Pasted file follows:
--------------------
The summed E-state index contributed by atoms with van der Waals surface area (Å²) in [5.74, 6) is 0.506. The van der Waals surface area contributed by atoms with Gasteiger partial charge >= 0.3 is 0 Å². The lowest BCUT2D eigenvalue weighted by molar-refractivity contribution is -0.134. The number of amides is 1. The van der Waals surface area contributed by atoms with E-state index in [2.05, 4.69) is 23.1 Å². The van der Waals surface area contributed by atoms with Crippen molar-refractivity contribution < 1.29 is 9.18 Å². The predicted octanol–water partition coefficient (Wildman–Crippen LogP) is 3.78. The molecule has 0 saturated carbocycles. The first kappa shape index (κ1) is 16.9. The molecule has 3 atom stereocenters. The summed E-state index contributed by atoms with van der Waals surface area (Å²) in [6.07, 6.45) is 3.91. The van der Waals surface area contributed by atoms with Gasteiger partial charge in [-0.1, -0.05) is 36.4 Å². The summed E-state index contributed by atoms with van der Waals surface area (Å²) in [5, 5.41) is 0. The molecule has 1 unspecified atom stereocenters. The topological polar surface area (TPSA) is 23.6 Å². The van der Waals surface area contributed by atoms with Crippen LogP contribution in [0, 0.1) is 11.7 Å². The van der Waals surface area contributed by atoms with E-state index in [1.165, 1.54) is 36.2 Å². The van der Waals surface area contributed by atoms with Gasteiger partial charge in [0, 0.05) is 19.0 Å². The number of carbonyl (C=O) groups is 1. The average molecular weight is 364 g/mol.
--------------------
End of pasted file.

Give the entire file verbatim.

The summed E-state index contributed by atoms with van der Waals surface area (Å²) in [5.74, 6) is 0.506. The van der Waals surface area contributed by atoms with Gasteiger partial charge >= 0.3 is 0 Å². The lowest BCUT2D eigenvalue weighted by molar-refractivity contribution is -0.134. The number of amides is 1. The van der Waals surface area contributed by atoms with E-state index in [2.05, 4.69) is 23.1 Å². The van der Waals surface area contributed by atoms with Crippen molar-refractivity contribution < 1.29 is 9.18 Å². The predicted octanol–water partition coefficient (Wildman–Crippen LogP) is 3.78. The molecule has 0 saturated carbocycles. The first kappa shape index (κ1) is 16.9. The molecule has 3 atom stereocenters. The summed E-state index contributed by atoms with van der Waals surface area (Å²) in [6.07, 6.45) is 3.91. The van der Waals surface area contributed by atoms with Gasteiger partial charge in [-0.1, -0.05) is 36.4 Å². The summed E-state index contributed by atoms with van der Waals surface area (Å²) in [5, 5.41) is 0. The molecule has 1 unspecified atom stereocenters. The topological polar surface area (TPSA) is 23.6 Å². The van der Waals surface area contributed by atoms with Crippen LogP contribution in [0, 0.1) is 11.7 Å². The van der Waals surface area contributed by atoms with E-state index in [1.165, 1.54) is 36.2 Å². The van der Waals surface area contributed by atoms with Gasteiger partial charge in [0, 0.05) is 19.0 Å². The number of carbonyl (C=O) groups is 1. The average molecular weight is 364 g/mol.